Therapy dog brightens students’ days at Hingham High

Photo courtesy of Jessica Hoguet

May 7, 2021 by Carol Britton Meyer

Taco -- a friendly, affectionate nine-year-old chocolate lab therapy dog -- has been visiting Hingham High School under the volunteer Dog B.O.N.E.S. program to support students' social and emotional well-being during these challenging times.

Dog B.O.N.E.S. is an acronym for Dogs Building Opportunities for Nurturing and Emotional Support.

Adjustment Counselor Kevin Lalli thinks having a therapy dog at the high school at various times is "great for the kids. It's a big stress reliever and an opportunity for kids who might not otherwise have a conversation to connect with one another when visiting with Taco."

Taco started visiting when HHS returned to the in-person model on April 5. "A couple of mornings a week she is here to greet students as they come in, during mask breaks outside, and in-between classes. From 8 to 10 a.m. she is available to visit classrooms as requested by various teachers," fellow HHS Adjustment Counselor Jessica Hoguet told the Hingham Anchor.

She and Lalli are working with Michelle Grady, Taco's handler, to schedule the visits. She and Taco are certified through the free Scituate-based Dog B.O.N.E.S. volunteer program to make visits to a variety of locations.

The mission of this non-profit is to provide well-trained, affectionate, obedient, and well-trained dogs that are registered and insured for visits to schools, hospitals, nursing facilities, and other locations to provide therapeutic contact with children, the disabled, and senior citizens and "to bring a little fun into someone's day."

The overall feedback from students, parents, and teachers has been positive, according to Lalli and Hoguet.

So far Taco has visited nearly 70 classrooms. "The positive impact she had was immediate," Hoguet said. "We heard students making comments such as: 'My day just got infinitely better';  'I NEED to see this dog'; and 'I've been looking for her all morning.'"

A concern was expressed about allergies, Hoguet said. She went on to explain that students with allergies "can easily avoid coming into contact with Taco, as he is outdoors or in the hallway outside the classroom, and only students who want to interact with him come out," Hoguet said.

Photo courtesy of Jessica Hoguet

One of the HHS teachers asked students what they thought after a visit from Taco. Here are some of their responses, with some teens advocating for a full-time therapy dog:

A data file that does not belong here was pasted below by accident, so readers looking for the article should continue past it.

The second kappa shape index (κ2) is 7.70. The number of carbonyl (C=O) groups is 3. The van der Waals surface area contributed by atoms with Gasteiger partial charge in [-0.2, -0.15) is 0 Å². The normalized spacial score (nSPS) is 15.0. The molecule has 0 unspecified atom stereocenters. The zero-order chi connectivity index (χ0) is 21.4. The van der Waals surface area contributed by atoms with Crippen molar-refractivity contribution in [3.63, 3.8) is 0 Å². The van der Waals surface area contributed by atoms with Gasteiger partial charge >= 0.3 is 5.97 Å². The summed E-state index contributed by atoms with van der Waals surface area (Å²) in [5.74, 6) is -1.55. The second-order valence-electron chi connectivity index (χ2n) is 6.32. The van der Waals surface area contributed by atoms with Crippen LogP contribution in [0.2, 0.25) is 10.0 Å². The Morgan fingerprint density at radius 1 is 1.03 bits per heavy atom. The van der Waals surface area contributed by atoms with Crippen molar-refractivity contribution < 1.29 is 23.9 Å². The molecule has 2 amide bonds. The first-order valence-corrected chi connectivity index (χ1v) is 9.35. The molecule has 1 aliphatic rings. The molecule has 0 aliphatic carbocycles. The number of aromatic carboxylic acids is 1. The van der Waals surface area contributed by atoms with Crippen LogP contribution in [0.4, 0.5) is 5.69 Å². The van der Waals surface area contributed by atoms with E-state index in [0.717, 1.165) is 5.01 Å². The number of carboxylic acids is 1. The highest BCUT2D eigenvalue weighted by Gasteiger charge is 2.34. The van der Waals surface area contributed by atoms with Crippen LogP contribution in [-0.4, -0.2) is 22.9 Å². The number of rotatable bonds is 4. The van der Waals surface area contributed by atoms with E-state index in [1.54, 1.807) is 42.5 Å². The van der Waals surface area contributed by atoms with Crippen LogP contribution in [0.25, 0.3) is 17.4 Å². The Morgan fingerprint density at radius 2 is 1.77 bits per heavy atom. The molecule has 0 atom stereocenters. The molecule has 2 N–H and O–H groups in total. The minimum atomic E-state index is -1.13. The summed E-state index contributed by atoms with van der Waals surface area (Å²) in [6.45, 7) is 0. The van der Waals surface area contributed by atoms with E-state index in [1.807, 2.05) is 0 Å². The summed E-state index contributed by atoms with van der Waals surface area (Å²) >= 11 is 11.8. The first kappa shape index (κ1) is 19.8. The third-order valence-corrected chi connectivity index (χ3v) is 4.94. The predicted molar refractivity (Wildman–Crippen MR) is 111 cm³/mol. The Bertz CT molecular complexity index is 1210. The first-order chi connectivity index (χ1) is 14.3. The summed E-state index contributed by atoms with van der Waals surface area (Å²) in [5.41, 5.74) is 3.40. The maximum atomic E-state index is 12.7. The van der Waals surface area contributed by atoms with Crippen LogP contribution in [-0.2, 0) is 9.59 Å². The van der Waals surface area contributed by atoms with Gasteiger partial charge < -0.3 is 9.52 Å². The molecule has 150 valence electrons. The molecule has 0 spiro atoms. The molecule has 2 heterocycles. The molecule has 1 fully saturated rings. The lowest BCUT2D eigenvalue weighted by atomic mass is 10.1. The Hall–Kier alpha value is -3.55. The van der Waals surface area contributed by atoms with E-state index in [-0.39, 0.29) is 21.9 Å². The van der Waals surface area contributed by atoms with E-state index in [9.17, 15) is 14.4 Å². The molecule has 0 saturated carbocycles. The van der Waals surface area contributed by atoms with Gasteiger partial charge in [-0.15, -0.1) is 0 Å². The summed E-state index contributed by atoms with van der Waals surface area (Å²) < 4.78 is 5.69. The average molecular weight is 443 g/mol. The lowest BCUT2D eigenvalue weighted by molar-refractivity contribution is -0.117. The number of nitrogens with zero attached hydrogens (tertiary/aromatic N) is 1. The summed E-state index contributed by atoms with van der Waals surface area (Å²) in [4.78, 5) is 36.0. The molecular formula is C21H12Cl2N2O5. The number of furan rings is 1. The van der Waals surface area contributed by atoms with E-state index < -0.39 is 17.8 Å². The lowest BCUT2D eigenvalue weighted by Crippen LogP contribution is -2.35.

• "Having Taco in the building -- with her calm, friendly presence -- is very beneficial in easing stress and anxiety."
  • "I felt more relaxed and happier after seeing Taco. I think our school would benefit from a full-time therapy dog because we can all be stressed at some point. Taking a break and petting a dog helps to relieve some stress and anxiety, especially in today's world with a lot of uncertainty."
  • "I think having a full-time therapy dog would be very helpful and beneficial because it could help kids mentally (like me)."
  • "I think having a full-time therapy dog would benefit our school very much. Last week was my first week in person, and I was very drained and not looking forward to another week until Taco came into the class. Personally, I love dogs, and my mood instantly changed. I had a better day after seeing Taco -- especially with COVID. All the rules are very exhausting and sometimes frustrating, so being able to go sit and pet a dog even for five minutes I feel would benefit everyone."

Hoguet said her and Lalli's dream is to have a grant-funded, full-time therapy dog at Hingham High. There's no specific plan at this time, and more details will be available at a later time.

In addition to the social/emotional benefits of having a dog at school, Taco was also a learning tool in a Chinese class, according to Hoguet.

After Taco visited, the teacher asked students to make up a story about Taco's day in Chinese. Here is one translation: "Taco is a French dog who works at a school. She works very hard! She wakes up at 6:30 in the morning and has breakfast. After eating breakfast, she puts on her working uniform and goes to work at 7:45 a.m. She eats tacos for lunch at noontime and then goes home at 2 p.m. Then she watches a TV show called Bones.

"At 3:30 p.m., she plays a game called 'Angry Bird' and has . . . hamburgers for dinner at 6:30 p.m. Taco takes a bath at 7:20 p.m. , then reads a book called 'Underdog.' Then she goes to bed. "

Lalli said Taco's visits at the school are "an easy way to provide emotional support to students, and they get the benefit right away. Taco's presence gives them a boost. It's a novelty for them, instead of always talking with an adult. It gives them pure joy," he said. "Of course, we're always available to talk with students as well."

Photo courtesy of Jessica Hoguet

Taco's visits will continue until the end of the school year, subject to her availability.

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